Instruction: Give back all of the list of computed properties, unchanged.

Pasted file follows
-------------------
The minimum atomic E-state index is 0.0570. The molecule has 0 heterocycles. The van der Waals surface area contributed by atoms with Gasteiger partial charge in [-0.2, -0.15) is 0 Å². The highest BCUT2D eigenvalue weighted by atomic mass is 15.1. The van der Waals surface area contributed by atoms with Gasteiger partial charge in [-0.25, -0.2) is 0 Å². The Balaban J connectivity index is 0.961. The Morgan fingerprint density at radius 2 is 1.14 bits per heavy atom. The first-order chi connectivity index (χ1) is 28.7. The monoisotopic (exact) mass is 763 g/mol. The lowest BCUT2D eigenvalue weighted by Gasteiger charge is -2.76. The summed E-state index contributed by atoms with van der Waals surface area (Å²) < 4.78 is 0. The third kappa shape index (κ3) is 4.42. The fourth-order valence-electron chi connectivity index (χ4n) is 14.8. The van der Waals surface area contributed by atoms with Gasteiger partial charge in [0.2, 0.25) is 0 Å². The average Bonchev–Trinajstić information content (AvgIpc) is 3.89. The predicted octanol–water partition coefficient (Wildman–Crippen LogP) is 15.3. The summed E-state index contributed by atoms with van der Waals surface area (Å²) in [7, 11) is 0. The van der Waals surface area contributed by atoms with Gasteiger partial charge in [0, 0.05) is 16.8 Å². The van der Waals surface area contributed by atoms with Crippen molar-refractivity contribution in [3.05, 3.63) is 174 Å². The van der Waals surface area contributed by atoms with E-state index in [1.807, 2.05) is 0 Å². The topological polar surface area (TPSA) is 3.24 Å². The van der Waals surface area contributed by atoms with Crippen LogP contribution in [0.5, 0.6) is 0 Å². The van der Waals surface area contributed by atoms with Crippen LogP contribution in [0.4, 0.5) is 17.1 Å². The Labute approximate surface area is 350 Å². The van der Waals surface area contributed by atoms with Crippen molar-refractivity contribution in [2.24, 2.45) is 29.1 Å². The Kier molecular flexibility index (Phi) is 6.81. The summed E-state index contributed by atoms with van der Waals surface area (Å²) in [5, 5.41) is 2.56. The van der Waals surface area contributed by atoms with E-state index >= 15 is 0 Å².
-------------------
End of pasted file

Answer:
The minimum atomic E-state index is 0.0570. The molecule has 0 heterocycles. The van der Waals surface area contributed by atoms with Gasteiger partial charge in [-0.2, -0.15) is 0 Å². The highest BCUT2D eigenvalue weighted by atomic mass is 15.1. The van der Waals surface area contributed by atoms with Gasteiger partial charge in [-0.25, -0.2) is 0 Å². The Balaban J connectivity index is 0.961. The Morgan fingerprint density at radius 2 is 1.14 bits per heavy atom. The first-order chi connectivity index (χ1) is 28.7. The monoisotopic (exact) mass is 763 g/mol. The lowest BCUT2D eigenvalue weighted by Gasteiger charge is -2.76. The summed E-state index contributed by atoms with van der Waals surface area (Å²) < 4.78 is 0. The third kappa shape index (κ3) is 4.42. The fourth-order valence-electron chi connectivity index (χ4n) is 14.8. The van der Waals surface area contributed by atoms with Gasteiger partial charge in [0.2, 0.25) is 0 Å². The average Bonchev–Trinajstić information content (AvgIpc) is 3.89. The predicted octanol–water partition coefficient (Wildman–Crippen LogP) is 15.3. The summed E-state index contributed by atoms with van der Waals surface area (Å²) in [7, 11) is 0. The van der Waals surface area contributed by atoms with Gasteiger partial charge in [0, 0.05) is 16.8 Å². The van der Waals surface area contributed by atoms with Crippen molar-refractivity contribution in [3.05, 3.63) is 174 Å². The van der Waals surface area contributed by atoms with E-state index in [1.807, 2.05) is 0 Å². The topological polar surface area (TPSA) is 3.24 Å². The van der Waals surface area contributed by atoms with Crippen LogP contribution in [0.5, 0.6) is 0 Å². The van der Waals surface area contributed by atoms with Crippen LogP contribution in [0.4, 0.5) is 17.1 Å². The Labute approximate surface area is 350 Å². The van der Waals surface area contributed by atoms with Crippen molar-refractivity contribution in [2.24, 2.45) is 29.1 Å². The Kier molecular flexibility index (Phi) is 6.81. The summed E-state index contributed by atoms with van der Waals surface area (Å²) in [5, 5.41) is 2.56. The van der Waals surface area contributed by atoms with E-state index >= 15 is 0 Å².